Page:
Offset printed black & white illus. throughout. Leporello format (162 x 112 mm. closed, fully extends to 2.5 meters), stiff paper boards, printed pictorial label on upper board. Rochester: Visual Studies Workshop, 1986.
One of Keith A. Smith’s works in leporello format, featuring a poem by the artist; printed offset in an edition of 300 and signed by the artist on the title-page. This work is dedicated to the book artist Philip Zimmerman.
In his auto-bibliography 200 Books, Smith (b. 1938) explains the origin of this piece, “I was not speaking of snow, but the snow job of governments spouting the safety of nuclear power plants. I was driven by the Three Mile Island incident. The poem was written in January 1986, shortly before the Chernobyl melt down. Books 114 and 115 went to press on March 26th, the day of the Challenger disaster.” The text of the poem is reproduced in 200 Books.
In excellent condition, Smith’s books are now very scarce on the market. Signed by the artist.
❧ K. Smith, 200 Books (2000), p. 200–“For printing economy, Books 114 and 115 were printed on two sheets of paper, cut into three equal horizontal pieces and then glued into strips. The two sheets were printed on only one side. The first book required four strips and the second only two. To fill out Book 115, a strip of black Fabriano paper was added at each end to make the books the same width when fully extended. I also like the extent of black considering the subject matter.”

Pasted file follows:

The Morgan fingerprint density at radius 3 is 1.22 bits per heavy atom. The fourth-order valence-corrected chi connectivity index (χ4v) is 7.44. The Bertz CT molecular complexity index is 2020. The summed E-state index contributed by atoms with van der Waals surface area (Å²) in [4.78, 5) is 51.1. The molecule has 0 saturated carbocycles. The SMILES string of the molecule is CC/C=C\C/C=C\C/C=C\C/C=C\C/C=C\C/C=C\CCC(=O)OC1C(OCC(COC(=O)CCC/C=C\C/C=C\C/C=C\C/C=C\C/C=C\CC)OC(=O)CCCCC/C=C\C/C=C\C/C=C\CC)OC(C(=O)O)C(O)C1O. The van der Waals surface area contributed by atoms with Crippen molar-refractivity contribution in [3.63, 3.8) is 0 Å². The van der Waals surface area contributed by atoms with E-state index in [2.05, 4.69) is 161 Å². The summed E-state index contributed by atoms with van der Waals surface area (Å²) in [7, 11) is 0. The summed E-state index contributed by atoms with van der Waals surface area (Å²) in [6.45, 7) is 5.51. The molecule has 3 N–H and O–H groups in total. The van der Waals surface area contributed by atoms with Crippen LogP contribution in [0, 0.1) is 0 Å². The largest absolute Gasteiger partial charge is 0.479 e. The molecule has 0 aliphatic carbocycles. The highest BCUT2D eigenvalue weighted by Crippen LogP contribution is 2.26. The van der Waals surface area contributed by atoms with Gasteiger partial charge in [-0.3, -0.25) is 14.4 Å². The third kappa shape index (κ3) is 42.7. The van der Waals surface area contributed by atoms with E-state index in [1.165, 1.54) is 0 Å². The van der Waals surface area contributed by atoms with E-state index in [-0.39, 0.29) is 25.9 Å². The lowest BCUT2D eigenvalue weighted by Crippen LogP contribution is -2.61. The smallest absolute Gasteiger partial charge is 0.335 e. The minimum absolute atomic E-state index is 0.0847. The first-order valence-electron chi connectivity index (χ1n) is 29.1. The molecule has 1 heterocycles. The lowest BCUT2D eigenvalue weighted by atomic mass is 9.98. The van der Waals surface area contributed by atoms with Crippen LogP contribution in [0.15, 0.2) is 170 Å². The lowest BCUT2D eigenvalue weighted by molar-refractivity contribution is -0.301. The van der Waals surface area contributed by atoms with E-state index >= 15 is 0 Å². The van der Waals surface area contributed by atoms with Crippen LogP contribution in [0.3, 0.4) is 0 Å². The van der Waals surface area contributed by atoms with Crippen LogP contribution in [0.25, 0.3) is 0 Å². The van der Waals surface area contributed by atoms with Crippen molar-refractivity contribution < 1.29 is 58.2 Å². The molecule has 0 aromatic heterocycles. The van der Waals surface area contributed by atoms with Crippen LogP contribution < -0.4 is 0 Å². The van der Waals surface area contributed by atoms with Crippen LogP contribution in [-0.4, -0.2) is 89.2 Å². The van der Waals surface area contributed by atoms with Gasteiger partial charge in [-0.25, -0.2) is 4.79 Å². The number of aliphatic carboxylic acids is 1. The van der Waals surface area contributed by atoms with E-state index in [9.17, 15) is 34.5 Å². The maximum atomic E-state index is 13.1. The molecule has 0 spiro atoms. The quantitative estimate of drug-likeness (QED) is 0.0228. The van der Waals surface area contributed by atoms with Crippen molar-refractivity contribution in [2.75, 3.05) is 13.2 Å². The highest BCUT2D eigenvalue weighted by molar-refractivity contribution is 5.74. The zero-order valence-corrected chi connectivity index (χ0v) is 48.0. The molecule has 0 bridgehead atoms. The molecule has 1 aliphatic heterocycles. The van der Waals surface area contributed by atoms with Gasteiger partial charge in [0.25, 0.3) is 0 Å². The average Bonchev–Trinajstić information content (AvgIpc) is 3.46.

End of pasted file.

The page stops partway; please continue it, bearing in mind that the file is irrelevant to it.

J. Drucker, The Century of Artists’ Books (2004 ed.), pp. 247-48–“Smith’s Snow Job Book 115 was an early experiment with a Macintosh computer. It shows its age — or rather, displays its historical moment of production — at every turn. The type is full of the ‘jaggies’ — an effect of early electronic printers’ inability to deal with the visual manipulations of type, size, scale, and spatial arrangement. The text goes through every possible acrobatic maneuver available on the computer at the time — it bends, twists, writhes, and floats over the pages, ending in a final ‘meltdown’ moment of disintegration. There is a play between the ‘snowjob’ of the title — with its implications of hoodwinking — and the references of the text which are strictly focused on real, literal snow. (Smith lives in Rochester, New York, after all and has an all too intimate relationship with snow.)”.
Item ID: 7172